Mickey's Gala Premiere, 1933
"I tank ah kiss you" - Mickey's Gala Premiere

There is a popular myth that at midday on 1st September 1939, in the middle of the Mickey Mouse cartoon 'Touchdown Mickey' just as the cartoon Greta Garbo says, "Ah tank ah go home", BBC television suddenly went off the air in mid programme and didn't return until the end of the Second World War.

In fact, the story has been repeated so many times that for many it has now become 'established fact'. The truth is somewhat different.

The argument over which cartoon was being shown when the BBC engineers 'pulled the plug' on television has not been helped by a mixture of unreliable printed evidence and the inconsistent memories of the people concerned on that day. On closer examination it seems that even the boast 'I was there' can no longer be taken as substantial evidence of either the facts or the course of events as they unfolded.

The first doubtful piece of evidence exists in the claim that the cartoon being shown was 'Touchdown Mickey'. Clearly this is incorrect. For a start, Greta Garbo doesn't appear in 'Touchdown Mickey.' She does, however, appear in two Disney cartoons; 'Mickey's Gala Premiere' (1933) and 'The Autograph Hound' (1939) but the latter is a Donald Duck vehicle that does not feature Walt's famous cartoon mouse. So why was it thought to be 'Touchdown Mickey?' -the answer is quite clear when we see the BBC schedule for that day taken from the pages of the Radio Times for the week commencing 25 August 1939:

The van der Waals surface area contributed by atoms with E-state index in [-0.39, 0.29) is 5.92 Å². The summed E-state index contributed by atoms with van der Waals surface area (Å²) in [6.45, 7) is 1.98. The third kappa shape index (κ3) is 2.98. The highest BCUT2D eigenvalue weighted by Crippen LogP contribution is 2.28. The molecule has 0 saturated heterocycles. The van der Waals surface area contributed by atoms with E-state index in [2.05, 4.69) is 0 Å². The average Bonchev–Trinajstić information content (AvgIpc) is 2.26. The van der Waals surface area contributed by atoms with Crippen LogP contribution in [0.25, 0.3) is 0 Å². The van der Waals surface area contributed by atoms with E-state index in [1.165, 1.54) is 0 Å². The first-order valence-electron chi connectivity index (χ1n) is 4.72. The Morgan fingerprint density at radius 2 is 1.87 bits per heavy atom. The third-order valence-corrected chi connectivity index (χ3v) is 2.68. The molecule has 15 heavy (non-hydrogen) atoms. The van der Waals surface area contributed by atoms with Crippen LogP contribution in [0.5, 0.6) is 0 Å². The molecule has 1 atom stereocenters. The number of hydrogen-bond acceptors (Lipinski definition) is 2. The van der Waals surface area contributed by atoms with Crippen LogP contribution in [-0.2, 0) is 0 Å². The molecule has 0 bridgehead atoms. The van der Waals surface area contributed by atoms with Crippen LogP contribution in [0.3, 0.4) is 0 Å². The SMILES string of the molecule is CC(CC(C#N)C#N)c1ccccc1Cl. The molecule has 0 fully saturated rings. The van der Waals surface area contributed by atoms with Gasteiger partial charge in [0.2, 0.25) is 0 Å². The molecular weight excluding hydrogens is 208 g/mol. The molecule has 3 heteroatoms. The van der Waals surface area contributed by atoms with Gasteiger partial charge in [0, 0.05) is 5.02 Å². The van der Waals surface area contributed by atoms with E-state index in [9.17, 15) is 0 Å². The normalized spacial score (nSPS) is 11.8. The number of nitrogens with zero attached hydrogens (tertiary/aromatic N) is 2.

11.0am-12.0 'Come and be Televised'
Interviewer, Elizabeth Cowell. Direct from Radiolympia.

3.0 Cabaret Interlude
with The Four Spallas (adagio)
Bennett and Williams (comedians)
O'Shea and Joan (tap dancers)

3.20 News Film
British Movietone News

3.30 Cartoon Film
'Touchdown Mickey'

But the BBC changed its programming on the day when the mid-morning call came to shut down its transmitters by lunch-time. When the BBC television service resumed on 7th June 1946 'Mickey's Gala Premier' was one of the first full programmes shown - that weeks Radio Times reporting: '[t]his cartoon film was the last item transmitted before the BBC Television Service was interrupted on Friday 1st September 1939.' So, we have now established which cartoon was shown and now know that a 1973 'Radio Times 50th Anniversary' book wrongly stated that it was 'Touchdown Mickey', because the writer more than likely took his information from the original 1939 Radio Times issue. Also, the last line in this cartoon is not "Ah tank ah go home" as previously stated but "I tank ah kiss you, now", which dispels another myth.